Jason Blum has a knack for terrifying people to their core. A producer and founder of Blumhouse Productions, he’s been at the helm of box-office blockbuster horror franchises like Paranormal Activity, The Purge, and Happy Death Day. Critics have called his movies “primal” and “ingenious,” and together, these films have grossed more than $1 billion worldwide.
But horror is more than just jump scares and masked slashers, he says. It’s finding the one thing in moviegoers’ lives that they can connect with…and presenting it to them in the scariest way imaginable. “The more you can connect [a film] to something from your own world, the scarier it becomes,” he tells Men’s Health. “I recently watched The Vow about the real-life NXIVM cult and Keith Raniere…who’s a scarier character than anyone I’ve ever made a movie about.”
We talked to Blum about his own career origin story, his favorite films he’s produced (including the 2017 Oscar-nominated Get Out), and more on the secret to captivating audiences through horror films.
Growing up, were you always interested in horror movies?
I didn’t grow up on horror movies, but one of the things that brings real horror fans together is we all kind of feel like misfits. We don’t necessarily fit in. That, to me, was my kind of line into it, so I came to horror in an unconventional way.
Was there a horror movie you worked on that really changed the game for you?
Paranormal Activity is really what did it. I didn’t know that much about it before [I’d seen] the rough cut. But when I saw it, my spine was tingling. That that had not happened in in a long, long time.
Early on, I used to work for a distributor. I had seen Blair Witch Project, but I didn’t trust myself and didn’t buy it. I had the same experience 10 years later with Paranormal Activity, but at that time, I was smart enough to listen to that spine tingle and get involved.
Wow. Do you have a favorite scene from Paranormal Activity all these years later or a favorite scene from any horror movie?
When she gets dragged out of the bed by her ankle and out the door and the door slams shut. My favorite scene in the movie by far.
Also, that scene where the family is hanging in Sinister is, like, burned on my brain. I just read this study where they tested people heartbeats while watching these horror movies and Sinister was number one, their heartbeats were the highest. It’s an incredibly scary movie.
You say the scariest things in horror movies are based on real things. Why is that?
The scares only work if you’re very, very wrapped up in the storytelling, which is what comes in between. Sometimes, I’ll give our filmmakers a kind of a an exercise, like, hey, if you take out the scary moments, do you have a drama that stands on its own? Does it keep you engaged and keep you on the edge of your seats that’s also a page turner? If you don’t, we need to keep working on the script because you can’t start relying on the scares in your movie. It won’t work.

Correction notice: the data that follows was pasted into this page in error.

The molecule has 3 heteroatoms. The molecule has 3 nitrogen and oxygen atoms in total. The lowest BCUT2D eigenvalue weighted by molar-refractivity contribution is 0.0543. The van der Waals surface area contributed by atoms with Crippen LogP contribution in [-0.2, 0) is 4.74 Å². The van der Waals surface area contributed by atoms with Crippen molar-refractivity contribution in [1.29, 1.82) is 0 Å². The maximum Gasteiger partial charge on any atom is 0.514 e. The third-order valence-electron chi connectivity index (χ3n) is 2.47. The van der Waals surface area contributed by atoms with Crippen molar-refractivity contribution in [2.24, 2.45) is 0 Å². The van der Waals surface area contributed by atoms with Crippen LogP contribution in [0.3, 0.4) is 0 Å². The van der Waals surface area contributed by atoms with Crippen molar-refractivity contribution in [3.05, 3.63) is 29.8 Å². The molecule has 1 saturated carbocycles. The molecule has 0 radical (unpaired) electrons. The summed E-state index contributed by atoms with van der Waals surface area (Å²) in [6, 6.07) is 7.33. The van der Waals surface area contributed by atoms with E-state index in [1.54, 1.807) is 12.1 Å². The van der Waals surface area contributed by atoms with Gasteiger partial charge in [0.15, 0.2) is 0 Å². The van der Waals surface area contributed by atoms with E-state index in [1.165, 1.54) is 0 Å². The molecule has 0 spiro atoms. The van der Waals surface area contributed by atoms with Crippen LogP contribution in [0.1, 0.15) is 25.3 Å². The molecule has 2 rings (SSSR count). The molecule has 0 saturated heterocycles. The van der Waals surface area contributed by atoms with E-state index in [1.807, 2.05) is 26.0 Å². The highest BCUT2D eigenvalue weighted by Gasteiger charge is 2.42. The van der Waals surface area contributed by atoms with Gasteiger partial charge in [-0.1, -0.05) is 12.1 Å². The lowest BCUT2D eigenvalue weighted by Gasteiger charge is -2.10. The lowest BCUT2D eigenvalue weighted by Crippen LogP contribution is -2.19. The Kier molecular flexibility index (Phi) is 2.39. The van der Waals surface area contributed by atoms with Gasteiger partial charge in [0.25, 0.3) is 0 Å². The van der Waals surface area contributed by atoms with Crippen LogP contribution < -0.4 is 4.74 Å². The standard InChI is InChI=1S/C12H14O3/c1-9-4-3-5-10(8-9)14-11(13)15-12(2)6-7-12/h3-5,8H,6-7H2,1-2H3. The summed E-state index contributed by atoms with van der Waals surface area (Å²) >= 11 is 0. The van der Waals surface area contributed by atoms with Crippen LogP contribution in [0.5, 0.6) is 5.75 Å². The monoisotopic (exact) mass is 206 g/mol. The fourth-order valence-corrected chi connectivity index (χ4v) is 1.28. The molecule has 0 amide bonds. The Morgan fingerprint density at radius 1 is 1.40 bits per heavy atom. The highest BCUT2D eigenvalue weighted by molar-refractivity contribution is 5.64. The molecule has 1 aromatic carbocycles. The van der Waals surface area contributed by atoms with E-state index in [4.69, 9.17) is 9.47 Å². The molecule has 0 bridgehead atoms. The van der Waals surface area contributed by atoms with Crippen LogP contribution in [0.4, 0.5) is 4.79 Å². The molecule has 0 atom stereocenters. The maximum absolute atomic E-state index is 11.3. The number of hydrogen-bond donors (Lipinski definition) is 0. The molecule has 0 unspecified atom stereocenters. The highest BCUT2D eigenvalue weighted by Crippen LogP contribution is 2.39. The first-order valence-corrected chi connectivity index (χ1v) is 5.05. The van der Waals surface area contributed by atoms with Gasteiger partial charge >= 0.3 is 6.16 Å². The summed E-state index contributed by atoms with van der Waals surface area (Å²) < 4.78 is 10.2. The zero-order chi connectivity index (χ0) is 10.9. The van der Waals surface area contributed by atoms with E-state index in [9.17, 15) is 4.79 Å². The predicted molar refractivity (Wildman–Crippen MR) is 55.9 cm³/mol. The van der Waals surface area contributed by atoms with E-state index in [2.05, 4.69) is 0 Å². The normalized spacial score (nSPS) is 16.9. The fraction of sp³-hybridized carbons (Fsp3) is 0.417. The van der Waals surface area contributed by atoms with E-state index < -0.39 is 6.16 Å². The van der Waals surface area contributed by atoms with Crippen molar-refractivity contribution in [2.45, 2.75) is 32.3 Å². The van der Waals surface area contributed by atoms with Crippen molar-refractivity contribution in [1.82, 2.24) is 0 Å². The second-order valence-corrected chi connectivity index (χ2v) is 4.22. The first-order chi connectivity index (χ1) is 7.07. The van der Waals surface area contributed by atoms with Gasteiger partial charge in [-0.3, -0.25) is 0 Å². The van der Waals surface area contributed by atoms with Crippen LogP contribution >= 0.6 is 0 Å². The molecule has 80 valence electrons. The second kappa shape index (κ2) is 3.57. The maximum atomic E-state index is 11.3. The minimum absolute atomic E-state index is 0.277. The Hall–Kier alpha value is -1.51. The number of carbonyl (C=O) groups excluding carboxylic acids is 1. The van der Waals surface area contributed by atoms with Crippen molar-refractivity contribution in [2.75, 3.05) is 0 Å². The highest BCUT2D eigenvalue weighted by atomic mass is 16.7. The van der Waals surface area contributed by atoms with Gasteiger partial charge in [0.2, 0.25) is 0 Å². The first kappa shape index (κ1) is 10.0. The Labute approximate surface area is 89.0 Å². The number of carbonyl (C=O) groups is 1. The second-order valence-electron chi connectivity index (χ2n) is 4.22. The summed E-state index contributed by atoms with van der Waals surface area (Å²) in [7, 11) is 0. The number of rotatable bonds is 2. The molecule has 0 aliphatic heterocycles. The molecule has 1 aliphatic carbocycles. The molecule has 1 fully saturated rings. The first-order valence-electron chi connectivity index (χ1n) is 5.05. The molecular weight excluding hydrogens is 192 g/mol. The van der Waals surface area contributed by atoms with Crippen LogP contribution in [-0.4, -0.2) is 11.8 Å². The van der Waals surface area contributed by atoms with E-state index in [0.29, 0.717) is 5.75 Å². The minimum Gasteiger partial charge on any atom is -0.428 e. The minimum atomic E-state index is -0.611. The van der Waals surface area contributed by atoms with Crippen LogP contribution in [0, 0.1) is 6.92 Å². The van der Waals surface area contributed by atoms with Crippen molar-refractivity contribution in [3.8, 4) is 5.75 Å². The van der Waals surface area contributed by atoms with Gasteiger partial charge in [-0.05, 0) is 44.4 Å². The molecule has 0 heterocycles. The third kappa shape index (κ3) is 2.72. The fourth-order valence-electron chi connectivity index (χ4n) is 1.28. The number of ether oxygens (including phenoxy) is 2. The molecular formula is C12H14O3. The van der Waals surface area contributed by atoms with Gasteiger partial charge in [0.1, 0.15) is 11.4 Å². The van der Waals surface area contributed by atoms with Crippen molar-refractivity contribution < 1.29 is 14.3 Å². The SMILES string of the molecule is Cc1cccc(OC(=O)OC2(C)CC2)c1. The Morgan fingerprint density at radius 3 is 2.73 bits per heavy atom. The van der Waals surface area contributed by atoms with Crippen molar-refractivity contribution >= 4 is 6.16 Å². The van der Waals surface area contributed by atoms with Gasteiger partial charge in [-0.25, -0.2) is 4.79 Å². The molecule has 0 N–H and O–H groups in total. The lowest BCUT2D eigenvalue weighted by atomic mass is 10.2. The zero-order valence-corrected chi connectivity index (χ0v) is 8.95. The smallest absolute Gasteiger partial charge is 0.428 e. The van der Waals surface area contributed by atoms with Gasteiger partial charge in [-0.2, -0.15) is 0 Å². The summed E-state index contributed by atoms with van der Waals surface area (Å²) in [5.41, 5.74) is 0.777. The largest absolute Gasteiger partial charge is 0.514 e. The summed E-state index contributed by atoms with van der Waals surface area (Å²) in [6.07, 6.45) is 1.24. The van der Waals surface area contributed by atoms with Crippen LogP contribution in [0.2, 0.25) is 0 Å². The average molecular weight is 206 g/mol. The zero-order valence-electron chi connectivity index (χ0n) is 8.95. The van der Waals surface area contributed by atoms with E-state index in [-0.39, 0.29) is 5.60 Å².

Is there a line you won’t cross?
Never. It could never get scary enough. Although I have zero interest in doing a movie about a quarantine or a pandemic because we’re living in it.
I wanted to go through some film highlights in your career. What drew you to the original Purge?
When we did The Purge, we really had this very strict, low-budget/high-concept model where we looked for movies that could be done very inexpensively, but could be sold to a really broad audience. And The Purge, more than any other Blumhouse movie, is the ultimate example of that, right? The first one all takes place in a house. It’s about crime being legal from 7pm to 7am once a year, a massive high concept. I fell in love with the politics and the series has gone on to [become] more and more political which I love.
Every year, The Purge becomes less and less of a fantasy and more of a reality. That’s the most terrifying thing of all.
I speak for several Men’s Health staffers when I say we’re big fans of Happy Death Day.
A lot of the horror movies we do have some comedy, but it’s the hardest genre to do. It’s a genre that’s incredibly difficult to market and incredibly difficult to get it right. But I just really believed in [Director Chris Landon] as an artist and as a writer and director. It wasn’t that I thought this is the greatest script in the world, I thought it [was] a fun script.
Get Out, of course, was a game-changer for horror movies and film in general. How did you get involved?
I met with Jordan [Peele] after I read the script and he kind of pitched me his vision for it. He knew what he wanted the movie to be and that script has been around for two or three years. I had to be able to have these conversations about race with Jordan right from the start. He had an incredibly clear point of view.
I think a lot of people who make decisions about making movies and making TV shows [ask] themselves, like, is the market is looking for this? My whole career I’ve always resisted doing that. We’ve always made movies that we love, that we think are scary, or that move us in a certain way. No one wanted to do it so I’m very proud that we did it.
Of all the horror movies you’ve ever seen, what’s at the top of your list?
The Exorcist. The best scary movies are based on true stories, and this was kind of the mother of all of them. It was original, scary, and incredibly grounded. Rosemary’s Baby. I love the pacing because it’s very unconventional and very slow. It’s almost like a drama, yet it’s one of the scariest movies of all time. It’s just perfectly directed. And The Shining. I mean, Jack Nicholson’s performance?
This interview was condensed for content and clarity.
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